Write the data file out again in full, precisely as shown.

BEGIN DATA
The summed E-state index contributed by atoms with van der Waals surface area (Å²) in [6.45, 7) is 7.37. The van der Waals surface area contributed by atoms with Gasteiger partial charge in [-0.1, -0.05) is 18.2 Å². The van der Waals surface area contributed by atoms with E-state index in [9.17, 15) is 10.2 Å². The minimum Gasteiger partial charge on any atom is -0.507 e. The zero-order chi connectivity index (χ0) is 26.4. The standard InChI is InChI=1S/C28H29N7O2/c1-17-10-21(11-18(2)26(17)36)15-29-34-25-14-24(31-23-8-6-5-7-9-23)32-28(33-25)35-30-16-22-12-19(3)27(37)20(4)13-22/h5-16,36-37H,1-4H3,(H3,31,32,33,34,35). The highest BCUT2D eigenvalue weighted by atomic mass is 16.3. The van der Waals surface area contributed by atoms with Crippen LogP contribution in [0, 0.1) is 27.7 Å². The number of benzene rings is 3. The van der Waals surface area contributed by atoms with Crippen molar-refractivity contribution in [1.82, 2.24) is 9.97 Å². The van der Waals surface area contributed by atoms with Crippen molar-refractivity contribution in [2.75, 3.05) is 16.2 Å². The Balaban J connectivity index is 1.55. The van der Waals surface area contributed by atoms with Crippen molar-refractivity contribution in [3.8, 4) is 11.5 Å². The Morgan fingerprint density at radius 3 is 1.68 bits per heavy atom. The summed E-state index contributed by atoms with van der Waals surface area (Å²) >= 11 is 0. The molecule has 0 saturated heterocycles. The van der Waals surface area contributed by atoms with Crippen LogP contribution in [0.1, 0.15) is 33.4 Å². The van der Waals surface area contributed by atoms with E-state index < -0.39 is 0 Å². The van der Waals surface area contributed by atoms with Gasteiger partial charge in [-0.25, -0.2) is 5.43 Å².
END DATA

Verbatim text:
The summed E-state index contributed by atoms with van der Waals surface area (Å²) in [6.45, 7) is 7.37. The van der Waals surface area contributed by atoms with Gasteiger partial charge in [-0.1, -0.05) is 18.2 Å². The van der Waals surface area contributed by atoms with E-state index in [9.17, 15) is 10.2 Å². The minimum Gasteiger partial charge on any atom is -0.507 e. The zero-order chi connectivity index (χ0) is 26.4. The standard InChI is InChI=1S/C28H29N7O2/c1-17-10-21(11-18(2)26(17)36)15-29-34-25-14-24(31-23-8-6-5-7-9-23)32-28(33-25)35-30-16-22-12-19(3)27(37)20(4)13-22/h5-16,36-37H,1-4H3,(H3,31,32,33,34,35). The highest BCUT2D eigenvalue weighted by atomic mass is 16.3. The van der Waals surface area contributed by atoms with Crippen LogP contribution in [0, 0.1) is 27.7 Å². The number of benzene rings is 3. The van der Waals surface area contributed by atoms with Crippen molar-refractivity contribution in [1.82, 2.24) is 9.97 Å². The van der Waals surface area contributed by atoms with Crippen molar-refractivity contribution in [2.75, 3.05) is 16.2 Å². The Balaban J connectivity index is 1.55. The van der Waals surface area contributed by atoms with Crippen molar-refractivity contribution in [3.8, 4) is 11.5 Å². The Morgan fingerprint density at radius 3 is 1.68 bits per heavy atom. The summed E-state index contributed by atoms with van der Waals surface area (Å²) >= 11 is 0. The molecule has 0 saturated heterocycles. The van der Waals surface area contributed by atoms with Crippen LogP contribution in [0.1, 0.15) is 33.4 Å². The van der Waals surface area contributed by atoms with E-state index < -0.39 is 0 Å². The van der Waals surface area contributed by atoms with Gasteiger partial charge in [-0.25, -0.2) is 5.43 Å².